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Is Your Daily Wordle Making You Smarter?

Humans love a good game. During the pandemic, board games, puzzles and other novelties flew off the shelves. More recently came Wordle, a blockbuster daily challenge that quickly became internet-famous and was scooped up by none other than the New York Times

The tech industry has taken our favorite pastimes even more seriously, with the launch of “brain-training” games, like Lumosity’s “mental fitness” games and activities, meant to improve memory, attention and other cognitive abilities. 

Despite their popularity, much of the research behind these brain-training games has been disputed. In 2016, Lumosity had to pay the Federal Trade Commission $2 million to settle deceptive advertising claims, such as those stating the product could help users perform better at work and in school and prevent cognitive impairment linked to age and other serious health conditions, like dementia. 

Lumosity simply did not have the science to back up its ads,” Jessica Rich, then-director of the FTC’s Bureau of Consumer Protection, said at the time. 

Even years later, the science surrounding games and puzzles’ effect on our brains remains complicated. As a 2014 statement from the Stanford Center on Longevity notes, “Like many challenging scientific topics, this is a devil of many details.” 

So what’s the consensus? 

The general research on brain training is up in the air. While Wordle hasn’t been around long enough for us to make any sweeping statements about its impact on the human psyche, there’s other evidence that some ways people engage with the world can prevent cognitive decline and potentially delay the onset of diseases like Alzheimer’s. 

First, it’s important to understand the concept of brain health. The World Health Organization defines good brain health as “a state in which every individual can realize their own abilities and optimize their cognitive, emotional, psychological and behavioral functioning to cope with life situations.”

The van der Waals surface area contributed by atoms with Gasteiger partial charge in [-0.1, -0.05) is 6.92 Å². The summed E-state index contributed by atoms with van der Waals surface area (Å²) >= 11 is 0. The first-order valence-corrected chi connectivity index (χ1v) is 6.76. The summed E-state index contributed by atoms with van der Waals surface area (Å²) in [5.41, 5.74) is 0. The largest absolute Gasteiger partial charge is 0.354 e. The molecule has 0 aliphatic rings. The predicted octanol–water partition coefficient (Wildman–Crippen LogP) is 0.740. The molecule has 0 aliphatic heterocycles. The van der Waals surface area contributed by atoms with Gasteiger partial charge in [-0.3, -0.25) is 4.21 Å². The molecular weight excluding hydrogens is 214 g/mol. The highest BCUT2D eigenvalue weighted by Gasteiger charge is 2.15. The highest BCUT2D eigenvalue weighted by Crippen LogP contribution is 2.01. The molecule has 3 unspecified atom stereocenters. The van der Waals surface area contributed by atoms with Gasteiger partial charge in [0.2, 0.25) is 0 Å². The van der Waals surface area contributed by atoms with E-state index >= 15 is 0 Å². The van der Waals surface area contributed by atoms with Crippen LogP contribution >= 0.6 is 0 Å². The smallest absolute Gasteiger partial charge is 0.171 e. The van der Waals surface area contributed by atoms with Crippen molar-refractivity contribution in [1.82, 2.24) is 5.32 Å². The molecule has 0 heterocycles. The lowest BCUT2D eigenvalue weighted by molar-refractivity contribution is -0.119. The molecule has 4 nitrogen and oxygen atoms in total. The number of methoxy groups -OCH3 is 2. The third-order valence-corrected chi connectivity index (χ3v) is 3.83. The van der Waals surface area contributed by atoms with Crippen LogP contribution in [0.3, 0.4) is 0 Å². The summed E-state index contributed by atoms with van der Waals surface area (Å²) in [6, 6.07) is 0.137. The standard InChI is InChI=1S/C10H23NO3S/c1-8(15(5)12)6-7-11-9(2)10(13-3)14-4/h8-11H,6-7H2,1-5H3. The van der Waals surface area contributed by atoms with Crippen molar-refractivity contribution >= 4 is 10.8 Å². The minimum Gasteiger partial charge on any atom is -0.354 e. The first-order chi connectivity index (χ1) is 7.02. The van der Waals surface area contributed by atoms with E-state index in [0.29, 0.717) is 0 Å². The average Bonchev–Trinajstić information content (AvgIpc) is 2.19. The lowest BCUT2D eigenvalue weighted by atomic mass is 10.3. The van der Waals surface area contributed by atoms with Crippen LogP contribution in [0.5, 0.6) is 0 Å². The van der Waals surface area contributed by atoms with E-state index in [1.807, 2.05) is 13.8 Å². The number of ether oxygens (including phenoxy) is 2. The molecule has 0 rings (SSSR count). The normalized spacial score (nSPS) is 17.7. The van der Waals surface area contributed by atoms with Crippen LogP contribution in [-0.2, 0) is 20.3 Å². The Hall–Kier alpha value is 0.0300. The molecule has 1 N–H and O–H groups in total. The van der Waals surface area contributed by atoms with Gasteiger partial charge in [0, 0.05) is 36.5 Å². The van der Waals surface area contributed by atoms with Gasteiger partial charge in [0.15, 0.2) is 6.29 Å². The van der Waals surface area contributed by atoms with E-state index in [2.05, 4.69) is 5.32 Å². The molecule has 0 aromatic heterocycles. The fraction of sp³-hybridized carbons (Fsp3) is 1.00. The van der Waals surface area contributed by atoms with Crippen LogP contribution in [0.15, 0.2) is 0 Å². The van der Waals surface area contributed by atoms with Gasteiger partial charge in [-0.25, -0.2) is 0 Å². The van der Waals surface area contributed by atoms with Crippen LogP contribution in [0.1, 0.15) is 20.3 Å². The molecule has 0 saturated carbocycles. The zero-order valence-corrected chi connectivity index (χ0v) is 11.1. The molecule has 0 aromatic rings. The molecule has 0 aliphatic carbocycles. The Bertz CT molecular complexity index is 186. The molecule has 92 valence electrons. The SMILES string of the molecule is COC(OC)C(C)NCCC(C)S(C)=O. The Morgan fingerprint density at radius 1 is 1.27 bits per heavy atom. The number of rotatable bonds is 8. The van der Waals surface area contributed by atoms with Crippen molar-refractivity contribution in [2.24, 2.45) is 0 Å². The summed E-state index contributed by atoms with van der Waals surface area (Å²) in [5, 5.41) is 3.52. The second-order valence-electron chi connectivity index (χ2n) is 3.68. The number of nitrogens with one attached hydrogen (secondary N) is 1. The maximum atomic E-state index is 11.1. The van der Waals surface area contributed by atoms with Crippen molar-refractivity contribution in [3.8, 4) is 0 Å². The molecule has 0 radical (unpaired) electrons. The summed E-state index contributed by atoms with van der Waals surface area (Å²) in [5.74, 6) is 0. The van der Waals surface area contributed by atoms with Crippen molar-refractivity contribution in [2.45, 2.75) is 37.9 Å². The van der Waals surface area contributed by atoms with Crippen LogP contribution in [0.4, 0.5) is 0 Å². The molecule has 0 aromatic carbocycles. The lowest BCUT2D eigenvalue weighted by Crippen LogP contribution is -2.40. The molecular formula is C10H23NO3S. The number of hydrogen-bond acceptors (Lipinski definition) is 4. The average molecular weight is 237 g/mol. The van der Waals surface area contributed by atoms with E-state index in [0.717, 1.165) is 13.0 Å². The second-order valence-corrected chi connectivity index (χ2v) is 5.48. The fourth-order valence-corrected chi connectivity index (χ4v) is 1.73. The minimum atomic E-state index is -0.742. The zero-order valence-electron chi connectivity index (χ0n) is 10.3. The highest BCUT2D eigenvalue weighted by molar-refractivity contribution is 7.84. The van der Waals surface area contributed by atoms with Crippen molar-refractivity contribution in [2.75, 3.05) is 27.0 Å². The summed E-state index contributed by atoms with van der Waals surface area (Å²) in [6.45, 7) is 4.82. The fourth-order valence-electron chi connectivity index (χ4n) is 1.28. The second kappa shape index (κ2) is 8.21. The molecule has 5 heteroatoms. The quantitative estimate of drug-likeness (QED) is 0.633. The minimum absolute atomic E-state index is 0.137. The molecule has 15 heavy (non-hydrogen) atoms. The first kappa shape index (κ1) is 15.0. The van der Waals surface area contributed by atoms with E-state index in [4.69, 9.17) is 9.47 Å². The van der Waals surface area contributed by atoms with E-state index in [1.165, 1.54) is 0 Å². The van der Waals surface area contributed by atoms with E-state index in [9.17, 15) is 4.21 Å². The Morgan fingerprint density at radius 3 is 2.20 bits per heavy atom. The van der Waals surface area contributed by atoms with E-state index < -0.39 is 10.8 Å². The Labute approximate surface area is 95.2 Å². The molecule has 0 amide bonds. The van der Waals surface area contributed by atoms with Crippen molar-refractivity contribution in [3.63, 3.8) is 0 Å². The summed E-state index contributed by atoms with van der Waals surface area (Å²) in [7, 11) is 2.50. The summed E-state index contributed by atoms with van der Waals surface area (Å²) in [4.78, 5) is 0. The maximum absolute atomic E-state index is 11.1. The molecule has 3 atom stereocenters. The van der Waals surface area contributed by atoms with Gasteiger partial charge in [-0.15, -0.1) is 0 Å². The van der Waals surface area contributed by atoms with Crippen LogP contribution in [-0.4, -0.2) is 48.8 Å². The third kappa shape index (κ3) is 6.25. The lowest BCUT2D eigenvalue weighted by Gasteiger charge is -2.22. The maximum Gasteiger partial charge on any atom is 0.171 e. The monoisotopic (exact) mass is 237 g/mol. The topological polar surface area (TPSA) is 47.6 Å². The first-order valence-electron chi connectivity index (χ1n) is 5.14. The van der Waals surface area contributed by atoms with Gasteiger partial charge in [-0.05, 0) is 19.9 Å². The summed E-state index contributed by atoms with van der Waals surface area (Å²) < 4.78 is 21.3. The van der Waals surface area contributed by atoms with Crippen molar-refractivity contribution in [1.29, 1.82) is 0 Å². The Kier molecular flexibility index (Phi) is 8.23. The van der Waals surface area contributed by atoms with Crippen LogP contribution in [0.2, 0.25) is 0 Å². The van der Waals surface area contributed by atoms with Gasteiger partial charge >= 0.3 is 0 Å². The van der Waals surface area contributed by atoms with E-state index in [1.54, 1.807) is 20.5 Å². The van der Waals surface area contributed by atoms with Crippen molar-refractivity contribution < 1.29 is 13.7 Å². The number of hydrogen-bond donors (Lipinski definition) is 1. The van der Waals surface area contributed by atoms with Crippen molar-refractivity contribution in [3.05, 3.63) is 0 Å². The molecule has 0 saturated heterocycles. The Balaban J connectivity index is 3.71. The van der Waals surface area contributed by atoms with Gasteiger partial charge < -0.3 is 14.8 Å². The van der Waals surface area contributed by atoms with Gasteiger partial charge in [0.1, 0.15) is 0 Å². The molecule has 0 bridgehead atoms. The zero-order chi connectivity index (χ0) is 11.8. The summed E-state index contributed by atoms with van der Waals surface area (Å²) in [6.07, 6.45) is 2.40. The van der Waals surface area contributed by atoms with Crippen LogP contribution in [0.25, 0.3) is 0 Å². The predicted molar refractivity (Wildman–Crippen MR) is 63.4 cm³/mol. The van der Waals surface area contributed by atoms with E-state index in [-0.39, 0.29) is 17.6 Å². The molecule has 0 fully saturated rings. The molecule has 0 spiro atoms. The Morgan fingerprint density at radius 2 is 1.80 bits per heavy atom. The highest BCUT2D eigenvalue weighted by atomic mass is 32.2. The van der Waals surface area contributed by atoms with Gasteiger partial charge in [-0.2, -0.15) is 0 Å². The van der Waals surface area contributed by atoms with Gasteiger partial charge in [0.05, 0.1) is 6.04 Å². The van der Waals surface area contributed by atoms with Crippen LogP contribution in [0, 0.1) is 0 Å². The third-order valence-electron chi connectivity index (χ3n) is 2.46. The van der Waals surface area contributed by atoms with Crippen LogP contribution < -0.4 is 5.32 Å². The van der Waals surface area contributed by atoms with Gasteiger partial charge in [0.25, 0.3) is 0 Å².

Cognitive health, which puzzles and the brain-training industry targets, is described by the National Institute on Aging as “how well you think, learn and remember.” 

“I think it’s pretty much consensus that playing these games that are really targeted to improve [certain] skills can make you better in these skills that you’re training,” Susanne Jaeggi, Director of the Working Memory and Plasticity Lab at University of California, Irvine, says. “You’re playing attention games, so you’re getting better at attention games. If you go jogging everyday, you get faster. Things become easier. The real question is whether that helps you later on [with other functions].” 

All in all, playing word games really can’t really hurt. One 2018 study found that although playing puzzles can’t delay or prevent cognitive decline, it can increase your cognitive abilities throughout your life so that there’s a higher threshold to decline from. (Cognitive function refers to different mental abilities, including learning, thinking, reasoning, remembering, problem solving, decision making, and attention.) And a large study from the University of Exeter found that older adults who regularly do word and number puzzles, “the sharper their performance is across a range of tasks assessing memory, attention and reasoning.” 

“The improvements are particularly clear in the speed and accuracy of their performance,” the study says. “We can’t say that playing these puzzles necessarily reduces the risk of dementia in later life but this research supports previous findings that indicate regular use of word and number puzzles helps keep our brains working better for longer.”

In general, brain training is only one piece of the puzzle. Cultivating brain health is mostly about living a healthy, socially engaged lifestyle. 

“While dementia has a strong genetic component, there’s still the environment and what we do with our life that can delay its onset,” Jaeggi says. “Sleep, physical exercise, like walking, and good nutrition have been shown to be beneficial. And there’s also some emerging evidence that being able to speak multiple languages, like being bilingual or trilingual, is a protective factor. 

So, if you enjoy the Wordle, there’s no reason to stop. Plus, it’s free! Think twice “when you have to pay a lot of money for things,” Jaeggi says.

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The Paper Gown, a Zocdoc-powered blog, strives to tell stories that help patients feel informed, empowered and understood. Views and opinions expressed on The Paper Gown do not necessarily reflect those of Zocdoc, Inc. Learn more.